Equine Protozoal Myeloencephalitis (EPM): Treatment
Equine protozoal myeloencephalitis (EPM) continues to be an elusive disease to prevent, diagnose, and treat.
What is EPM?
Equine protozoal myeloencephalitis describes an infection of the central nervous system with an intracellular (they cannot reproduce outside their host cell) protozoan parasite known as Sarcocystis neurona. To complete its life cycle, this organism requires a definitive host (the opossum), which feeds on the muscles of a dead intermediate host (such as a raccoon, skunk, cat, or armadillo). S. neurona is contained in the muscles in the form of sarcocysts, which once ingested by the opossum will mature and pass in their infective stage (sporocysts) in opossum feces.Horse feed, hay, or pasture that is contaminated by opossum feces is then unintentionally consumed by a horse; the ingested sporocysts penetrate and infect a horse's leukocytes (white blood cells, predominantly monocytes) and endothelial cells that line the blood vessels. It is speculated that, like a "Trojan horse," the parasites cross the horse's blood-brain barrier by hiding in the leukocytes, then they are released within the central nervous system (CNS) tissues, where they inflict their damage.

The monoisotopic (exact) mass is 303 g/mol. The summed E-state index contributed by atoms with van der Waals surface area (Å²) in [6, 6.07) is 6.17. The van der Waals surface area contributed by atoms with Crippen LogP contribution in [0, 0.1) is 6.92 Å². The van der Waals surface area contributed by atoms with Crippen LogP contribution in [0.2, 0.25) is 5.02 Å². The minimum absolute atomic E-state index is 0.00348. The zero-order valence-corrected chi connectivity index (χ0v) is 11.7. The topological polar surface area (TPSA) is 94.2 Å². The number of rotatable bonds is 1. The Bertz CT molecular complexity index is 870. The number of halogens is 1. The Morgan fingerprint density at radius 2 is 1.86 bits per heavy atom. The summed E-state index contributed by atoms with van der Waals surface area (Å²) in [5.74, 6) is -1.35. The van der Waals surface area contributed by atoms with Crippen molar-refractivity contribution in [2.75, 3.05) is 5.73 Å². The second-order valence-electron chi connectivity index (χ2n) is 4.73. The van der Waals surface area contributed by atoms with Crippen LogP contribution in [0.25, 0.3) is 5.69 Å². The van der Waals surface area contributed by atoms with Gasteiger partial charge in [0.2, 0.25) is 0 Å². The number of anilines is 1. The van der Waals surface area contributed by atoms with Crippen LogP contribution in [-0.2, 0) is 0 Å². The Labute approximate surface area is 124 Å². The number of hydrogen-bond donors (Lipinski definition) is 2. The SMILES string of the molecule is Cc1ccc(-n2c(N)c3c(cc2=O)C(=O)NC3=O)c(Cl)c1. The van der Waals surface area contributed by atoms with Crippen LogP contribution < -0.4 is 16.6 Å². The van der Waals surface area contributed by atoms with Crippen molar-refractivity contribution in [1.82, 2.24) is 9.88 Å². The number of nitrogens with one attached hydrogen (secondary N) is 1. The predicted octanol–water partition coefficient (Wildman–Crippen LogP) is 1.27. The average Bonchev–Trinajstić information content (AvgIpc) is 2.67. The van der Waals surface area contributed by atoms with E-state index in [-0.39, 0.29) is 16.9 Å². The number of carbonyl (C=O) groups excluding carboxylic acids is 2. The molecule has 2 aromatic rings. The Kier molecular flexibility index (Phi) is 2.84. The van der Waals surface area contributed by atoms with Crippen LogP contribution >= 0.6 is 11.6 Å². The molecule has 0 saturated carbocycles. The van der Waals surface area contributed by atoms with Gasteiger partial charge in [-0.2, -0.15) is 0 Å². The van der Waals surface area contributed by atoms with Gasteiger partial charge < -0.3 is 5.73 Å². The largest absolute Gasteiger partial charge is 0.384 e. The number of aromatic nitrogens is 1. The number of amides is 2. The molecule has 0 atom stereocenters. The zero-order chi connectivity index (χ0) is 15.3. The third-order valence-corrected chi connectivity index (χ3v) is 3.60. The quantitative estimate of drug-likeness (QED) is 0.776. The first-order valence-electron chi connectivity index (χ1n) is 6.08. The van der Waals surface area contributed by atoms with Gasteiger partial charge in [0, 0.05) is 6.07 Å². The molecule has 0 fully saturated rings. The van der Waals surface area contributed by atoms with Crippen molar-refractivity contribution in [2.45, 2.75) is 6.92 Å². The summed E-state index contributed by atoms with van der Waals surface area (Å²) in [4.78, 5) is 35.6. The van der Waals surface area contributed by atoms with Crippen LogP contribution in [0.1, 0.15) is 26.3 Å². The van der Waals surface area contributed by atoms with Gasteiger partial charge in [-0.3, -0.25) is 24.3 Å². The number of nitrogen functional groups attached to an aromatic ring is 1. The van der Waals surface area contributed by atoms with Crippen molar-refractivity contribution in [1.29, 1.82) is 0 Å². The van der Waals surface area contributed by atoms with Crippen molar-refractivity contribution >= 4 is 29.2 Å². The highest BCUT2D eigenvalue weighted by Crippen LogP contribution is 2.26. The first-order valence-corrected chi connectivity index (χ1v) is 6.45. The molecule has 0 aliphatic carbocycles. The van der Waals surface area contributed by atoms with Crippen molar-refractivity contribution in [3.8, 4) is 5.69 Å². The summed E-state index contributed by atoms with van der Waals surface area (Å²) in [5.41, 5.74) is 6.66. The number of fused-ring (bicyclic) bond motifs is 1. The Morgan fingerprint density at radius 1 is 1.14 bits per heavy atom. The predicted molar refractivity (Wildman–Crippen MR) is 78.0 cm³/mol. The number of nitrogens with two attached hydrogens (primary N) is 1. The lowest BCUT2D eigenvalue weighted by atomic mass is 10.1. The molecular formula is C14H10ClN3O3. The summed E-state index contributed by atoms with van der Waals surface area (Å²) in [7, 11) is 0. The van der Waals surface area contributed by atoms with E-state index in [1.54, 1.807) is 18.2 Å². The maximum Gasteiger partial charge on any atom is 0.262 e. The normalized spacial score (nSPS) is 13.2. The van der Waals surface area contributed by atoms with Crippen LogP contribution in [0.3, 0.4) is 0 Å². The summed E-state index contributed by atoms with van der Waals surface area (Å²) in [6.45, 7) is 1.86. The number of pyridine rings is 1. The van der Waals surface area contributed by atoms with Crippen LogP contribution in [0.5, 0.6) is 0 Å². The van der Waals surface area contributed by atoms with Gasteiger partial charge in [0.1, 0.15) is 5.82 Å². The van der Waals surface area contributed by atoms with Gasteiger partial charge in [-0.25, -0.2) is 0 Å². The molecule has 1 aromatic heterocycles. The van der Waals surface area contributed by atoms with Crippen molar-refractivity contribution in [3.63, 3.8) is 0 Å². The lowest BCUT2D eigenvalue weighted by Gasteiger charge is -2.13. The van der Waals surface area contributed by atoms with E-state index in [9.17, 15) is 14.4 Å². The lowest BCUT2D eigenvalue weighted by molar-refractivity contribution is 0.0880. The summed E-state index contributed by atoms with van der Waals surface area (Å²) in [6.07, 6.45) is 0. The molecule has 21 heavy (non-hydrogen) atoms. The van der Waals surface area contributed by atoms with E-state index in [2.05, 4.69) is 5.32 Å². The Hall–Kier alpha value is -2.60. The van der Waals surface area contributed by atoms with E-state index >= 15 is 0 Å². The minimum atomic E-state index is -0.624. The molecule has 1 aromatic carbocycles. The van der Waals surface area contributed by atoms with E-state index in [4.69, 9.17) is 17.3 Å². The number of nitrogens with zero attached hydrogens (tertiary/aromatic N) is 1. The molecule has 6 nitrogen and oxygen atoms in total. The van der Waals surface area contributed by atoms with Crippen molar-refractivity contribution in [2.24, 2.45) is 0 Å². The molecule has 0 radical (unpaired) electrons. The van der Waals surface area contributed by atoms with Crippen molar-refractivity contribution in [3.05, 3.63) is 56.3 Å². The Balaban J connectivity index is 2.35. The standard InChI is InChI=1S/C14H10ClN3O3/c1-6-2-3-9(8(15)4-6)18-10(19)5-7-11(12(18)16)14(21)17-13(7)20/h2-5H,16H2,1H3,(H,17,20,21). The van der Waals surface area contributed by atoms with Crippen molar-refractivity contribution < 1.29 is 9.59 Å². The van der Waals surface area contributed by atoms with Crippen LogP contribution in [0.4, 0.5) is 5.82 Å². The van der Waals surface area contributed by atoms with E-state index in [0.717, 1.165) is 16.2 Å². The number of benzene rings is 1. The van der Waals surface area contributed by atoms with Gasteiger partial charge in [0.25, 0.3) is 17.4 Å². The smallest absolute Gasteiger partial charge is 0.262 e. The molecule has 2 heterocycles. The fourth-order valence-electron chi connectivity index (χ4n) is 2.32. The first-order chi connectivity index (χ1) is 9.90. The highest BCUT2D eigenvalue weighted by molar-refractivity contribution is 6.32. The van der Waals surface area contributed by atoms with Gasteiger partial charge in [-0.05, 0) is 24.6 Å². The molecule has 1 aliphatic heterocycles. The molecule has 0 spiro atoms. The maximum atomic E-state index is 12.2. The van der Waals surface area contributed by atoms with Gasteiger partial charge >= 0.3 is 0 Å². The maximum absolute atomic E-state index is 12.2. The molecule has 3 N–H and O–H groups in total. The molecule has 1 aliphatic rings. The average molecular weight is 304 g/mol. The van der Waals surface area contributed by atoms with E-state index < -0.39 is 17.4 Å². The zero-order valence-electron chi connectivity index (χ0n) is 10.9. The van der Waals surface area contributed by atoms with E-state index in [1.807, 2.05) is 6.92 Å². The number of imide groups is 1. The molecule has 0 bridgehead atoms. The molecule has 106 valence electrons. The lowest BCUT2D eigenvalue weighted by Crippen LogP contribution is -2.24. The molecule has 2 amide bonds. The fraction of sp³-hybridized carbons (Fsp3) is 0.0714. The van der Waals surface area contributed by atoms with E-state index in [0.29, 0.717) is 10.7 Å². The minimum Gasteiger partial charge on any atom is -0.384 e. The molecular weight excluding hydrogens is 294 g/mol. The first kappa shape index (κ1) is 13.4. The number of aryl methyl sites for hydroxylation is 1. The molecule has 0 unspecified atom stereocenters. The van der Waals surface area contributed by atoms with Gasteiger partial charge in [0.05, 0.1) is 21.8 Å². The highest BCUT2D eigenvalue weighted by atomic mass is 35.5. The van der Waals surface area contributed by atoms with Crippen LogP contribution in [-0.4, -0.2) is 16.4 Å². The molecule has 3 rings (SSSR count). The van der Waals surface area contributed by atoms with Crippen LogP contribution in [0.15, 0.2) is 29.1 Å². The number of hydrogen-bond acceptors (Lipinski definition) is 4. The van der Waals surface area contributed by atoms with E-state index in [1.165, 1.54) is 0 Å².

Although POSITIVE EPM test results do not confirm current infection with EPM, it may prompt us to pursue empirical treatment based on the horse's clinical signs and history.
Empirical treatment involves administration of a medication called Marquis for a period of at least 28 days. If a positive response to therapy is observed within the first 28 days, then we strongly recommend continuing treatment until additional improvement is not evident for at least 10 days. In other words, we recommend discontinuing therapy only after the response has "plateaued" for a period of 10 or more days. This often occurs within the initial 28-day period. In some cases, it takes longer than 28 days to reach the "10-Day-Plateau". This practice has resulted in far less incidence of EPM recurrence in our experience.
A 28-day supply of Marquis costs approximately $794.84.
For more information about Marquis, please click HERE.